Galway is a beautiful city, it has a vibrant nightlife and fantastic shopping!
I visited Galway twice, first time was on a work weekend at Christmas and so we diddnt really experience much else here apart from the shops and bars!
I am led to believe that there are some amazing golf courses in these parts too!
Connemara is a great area also to explore, its scarily deserted and the true Ireland!
Galway is a nice city with a great nightlife because it is the head city for students. But it is mainly a great starting point for all that is to see in the stunning surroundings like the Aran Islands,Cliffs of Moher and a lot more.
There are beautiful promenades along the harbour and seaside for great walks at sunset!
Galway City located at the mouth of Galway Bay is both a picturesque town with its' beautiful houses as well as a lively city with a wonderful avant-garde culture and a fascinating mixture of locally owned speciality shops, often featuring locally made crafts. The local handcrafts are indeed a feature of the entire region including hand knits, pottery, glass, jewellery and woodwork. Population of Galway is about 60 000 people.
Galway has many relics of its medieval past which are for sure worth taking time to explore. The city has of course changed considerably over the last centuries and features a fascinating mixture of new and ancient architecture. The centre of the city is compact enough to ramble around by foot.
We headed north in the fog, up the west coast into the countryside. Potholes were plentiful, as the Irish say, "dim your lights when you're going into a pothole... I was still driving and that is when I flipped the construction sign, it was that or hit a truck. Faye was agreeable. Tiny roads, white sheep, ancient ruins, small once-white buildings, then into "The Burren". Had to pull off for pictures up a one-lane road. I enthusiastically hopped up on a rock with it's own waterfilled potholes to take pictures, slipped and landed full weight on my left shin. I was sure I had broken my leg. I decided then if it was broken I would get a cast on it and finish the trip, but with ice and elevation I was ready to go again.
This was the night for our farmhouse B & B. Outside of Galway, we checked in and got directions for the local pub for dinner. We got lost in the dark on the way back and ended up on the road we weren't planning to take until the next day. With a map and our trusty map light, we found our farmhouse. We were tired. We crawled into bed, but these beds were covered with four of the heaviest wool blankets we had ever seen. We couldn't keep our lungs moving up and down because of the weight. Time for the giggles!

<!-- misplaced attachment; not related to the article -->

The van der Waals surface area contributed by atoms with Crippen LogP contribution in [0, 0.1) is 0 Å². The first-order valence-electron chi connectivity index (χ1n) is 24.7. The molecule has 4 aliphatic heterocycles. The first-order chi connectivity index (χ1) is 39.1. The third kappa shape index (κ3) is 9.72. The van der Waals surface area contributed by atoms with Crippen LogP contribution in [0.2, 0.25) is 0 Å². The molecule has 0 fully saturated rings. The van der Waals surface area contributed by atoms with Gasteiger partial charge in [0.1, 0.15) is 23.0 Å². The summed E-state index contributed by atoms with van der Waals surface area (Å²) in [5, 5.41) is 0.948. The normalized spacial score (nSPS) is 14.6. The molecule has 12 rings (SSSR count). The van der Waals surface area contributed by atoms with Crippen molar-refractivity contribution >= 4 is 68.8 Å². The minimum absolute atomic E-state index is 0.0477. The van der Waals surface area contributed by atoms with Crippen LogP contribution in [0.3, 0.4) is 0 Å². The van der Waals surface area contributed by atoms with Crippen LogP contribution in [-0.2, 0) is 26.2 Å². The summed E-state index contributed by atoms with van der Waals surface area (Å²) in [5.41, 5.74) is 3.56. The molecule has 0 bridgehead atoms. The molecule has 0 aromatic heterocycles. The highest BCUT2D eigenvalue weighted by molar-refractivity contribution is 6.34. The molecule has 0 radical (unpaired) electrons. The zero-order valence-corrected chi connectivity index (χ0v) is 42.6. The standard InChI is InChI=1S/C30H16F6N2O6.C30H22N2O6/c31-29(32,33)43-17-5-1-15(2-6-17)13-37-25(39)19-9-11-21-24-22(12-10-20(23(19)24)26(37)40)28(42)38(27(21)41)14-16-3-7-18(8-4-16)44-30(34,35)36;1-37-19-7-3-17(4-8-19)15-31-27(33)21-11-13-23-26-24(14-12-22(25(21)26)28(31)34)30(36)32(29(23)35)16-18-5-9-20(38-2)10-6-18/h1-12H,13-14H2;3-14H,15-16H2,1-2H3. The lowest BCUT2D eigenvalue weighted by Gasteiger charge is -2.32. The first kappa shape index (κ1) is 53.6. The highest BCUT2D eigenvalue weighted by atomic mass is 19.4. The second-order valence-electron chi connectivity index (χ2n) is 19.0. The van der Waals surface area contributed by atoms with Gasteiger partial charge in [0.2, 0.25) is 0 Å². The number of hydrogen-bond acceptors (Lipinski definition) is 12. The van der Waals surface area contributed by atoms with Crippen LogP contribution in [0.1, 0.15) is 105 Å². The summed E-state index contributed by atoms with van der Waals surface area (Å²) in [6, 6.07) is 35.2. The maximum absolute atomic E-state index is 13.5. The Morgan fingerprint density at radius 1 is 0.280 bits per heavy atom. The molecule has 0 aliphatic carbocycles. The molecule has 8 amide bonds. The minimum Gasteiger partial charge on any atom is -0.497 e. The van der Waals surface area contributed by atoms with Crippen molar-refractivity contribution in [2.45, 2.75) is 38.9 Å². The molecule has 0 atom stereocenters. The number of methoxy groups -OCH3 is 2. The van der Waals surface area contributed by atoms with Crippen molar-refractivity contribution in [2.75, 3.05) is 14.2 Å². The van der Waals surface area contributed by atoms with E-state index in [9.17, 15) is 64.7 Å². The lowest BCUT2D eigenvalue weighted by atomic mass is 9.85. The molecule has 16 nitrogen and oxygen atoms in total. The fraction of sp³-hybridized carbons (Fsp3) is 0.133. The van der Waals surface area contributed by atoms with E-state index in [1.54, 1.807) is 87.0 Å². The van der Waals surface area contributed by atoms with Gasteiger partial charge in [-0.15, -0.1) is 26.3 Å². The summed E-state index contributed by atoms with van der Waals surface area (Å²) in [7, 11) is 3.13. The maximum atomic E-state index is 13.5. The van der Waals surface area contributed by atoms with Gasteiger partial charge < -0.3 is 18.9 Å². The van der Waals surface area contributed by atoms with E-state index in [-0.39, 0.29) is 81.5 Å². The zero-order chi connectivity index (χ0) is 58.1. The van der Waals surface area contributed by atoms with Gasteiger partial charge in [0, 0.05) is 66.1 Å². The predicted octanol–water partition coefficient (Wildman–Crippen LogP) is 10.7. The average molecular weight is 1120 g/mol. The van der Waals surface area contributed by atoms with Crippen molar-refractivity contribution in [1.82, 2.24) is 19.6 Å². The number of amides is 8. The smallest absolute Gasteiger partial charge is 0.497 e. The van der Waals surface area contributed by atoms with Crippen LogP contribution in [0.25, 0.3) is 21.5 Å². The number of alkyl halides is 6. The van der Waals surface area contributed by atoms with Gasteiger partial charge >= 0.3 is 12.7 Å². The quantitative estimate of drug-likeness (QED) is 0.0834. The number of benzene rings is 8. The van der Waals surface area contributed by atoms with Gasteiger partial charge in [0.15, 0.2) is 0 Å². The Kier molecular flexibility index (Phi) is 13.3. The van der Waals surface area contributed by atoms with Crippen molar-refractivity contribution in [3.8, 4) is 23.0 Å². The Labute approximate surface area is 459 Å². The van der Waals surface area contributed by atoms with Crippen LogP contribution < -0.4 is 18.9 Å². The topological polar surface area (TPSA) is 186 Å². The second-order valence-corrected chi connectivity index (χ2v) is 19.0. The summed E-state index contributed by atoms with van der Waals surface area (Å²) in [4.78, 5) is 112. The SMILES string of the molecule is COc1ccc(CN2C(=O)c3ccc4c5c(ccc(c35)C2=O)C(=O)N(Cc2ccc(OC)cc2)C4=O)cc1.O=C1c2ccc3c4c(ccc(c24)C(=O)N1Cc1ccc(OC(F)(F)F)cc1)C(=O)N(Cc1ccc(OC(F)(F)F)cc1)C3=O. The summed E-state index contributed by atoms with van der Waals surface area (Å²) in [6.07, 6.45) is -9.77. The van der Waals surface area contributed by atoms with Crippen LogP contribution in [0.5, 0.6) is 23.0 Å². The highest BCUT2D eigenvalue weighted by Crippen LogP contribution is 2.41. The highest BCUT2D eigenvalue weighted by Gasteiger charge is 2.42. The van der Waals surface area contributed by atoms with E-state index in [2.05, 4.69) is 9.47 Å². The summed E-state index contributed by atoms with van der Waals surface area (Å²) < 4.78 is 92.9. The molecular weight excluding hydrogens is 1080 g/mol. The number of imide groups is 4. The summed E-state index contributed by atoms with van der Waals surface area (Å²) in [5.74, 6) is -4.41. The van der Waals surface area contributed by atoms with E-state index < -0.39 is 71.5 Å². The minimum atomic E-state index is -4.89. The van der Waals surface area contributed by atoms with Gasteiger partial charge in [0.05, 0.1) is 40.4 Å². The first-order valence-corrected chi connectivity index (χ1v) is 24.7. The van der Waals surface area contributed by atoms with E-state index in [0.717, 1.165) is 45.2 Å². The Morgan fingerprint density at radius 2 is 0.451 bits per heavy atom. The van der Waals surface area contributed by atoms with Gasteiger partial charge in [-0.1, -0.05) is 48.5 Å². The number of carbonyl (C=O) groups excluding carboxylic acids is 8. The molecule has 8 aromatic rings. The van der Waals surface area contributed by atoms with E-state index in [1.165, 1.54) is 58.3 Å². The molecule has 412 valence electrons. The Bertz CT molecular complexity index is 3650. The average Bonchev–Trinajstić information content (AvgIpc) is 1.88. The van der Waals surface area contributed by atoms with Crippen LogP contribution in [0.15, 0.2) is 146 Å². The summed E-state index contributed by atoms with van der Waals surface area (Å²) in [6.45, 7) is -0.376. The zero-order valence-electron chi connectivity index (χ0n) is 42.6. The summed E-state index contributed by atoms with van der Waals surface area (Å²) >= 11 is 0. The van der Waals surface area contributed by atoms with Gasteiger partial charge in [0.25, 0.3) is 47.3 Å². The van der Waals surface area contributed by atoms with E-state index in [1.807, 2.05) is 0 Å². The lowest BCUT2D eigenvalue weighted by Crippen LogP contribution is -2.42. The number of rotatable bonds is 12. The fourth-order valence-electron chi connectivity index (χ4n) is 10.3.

Ireland had beguiled me and in this part of Ireland I felt a strong link to my Irish ancestors, much stronger than my English heritage. The countryside didn't seem foreign to me, it felt like home, like I had lived here in one of these small cottages in a past life. Maybe this has something to do with my maternal DNA - or may be I've read too many Irish novels.
Galway city is a wonderful place to go for a few days. Great atmosphere and full of students, so plenty of cheap places to stay and to eat. When the sun is shinning its nice to walk down the shopping street which are full of clothes shops, coffee docks, restaurants and other weird and wonderful things. Galway Arts festival takes place in July and the famous Galway races begin towards in August. You will find plenty of accommodation and places to eat from cheap eats to expensive restaurants. Don't forgot a walk along the beach in Salthill and visit one of the many pubs for traditional Irish music.
Galway is a university town, so this place has lots of young people around! There are quite a few nice architectural and historical sights to see in Galway, but the most fascinating part is the life!!! Especially nightlife!!! We did enjoy both: we looked at turn of the century houses, went inside their beautiful old church, stepped through the Spanish Arch and looked around the harbour area. And of course we went inside some of their lovely old pubs and listened to some great Irish music! Great memories!
The third biggest city of Ireland, after Dublin and Limerick, is Galway. The city has 70.000 inhabitants, of which a big part are students due to the university and the highschool that are situated there. Galway is located in the West of the island between Lough Corrib and the Gulf of Galway, where the Corrib river ends in the ocean.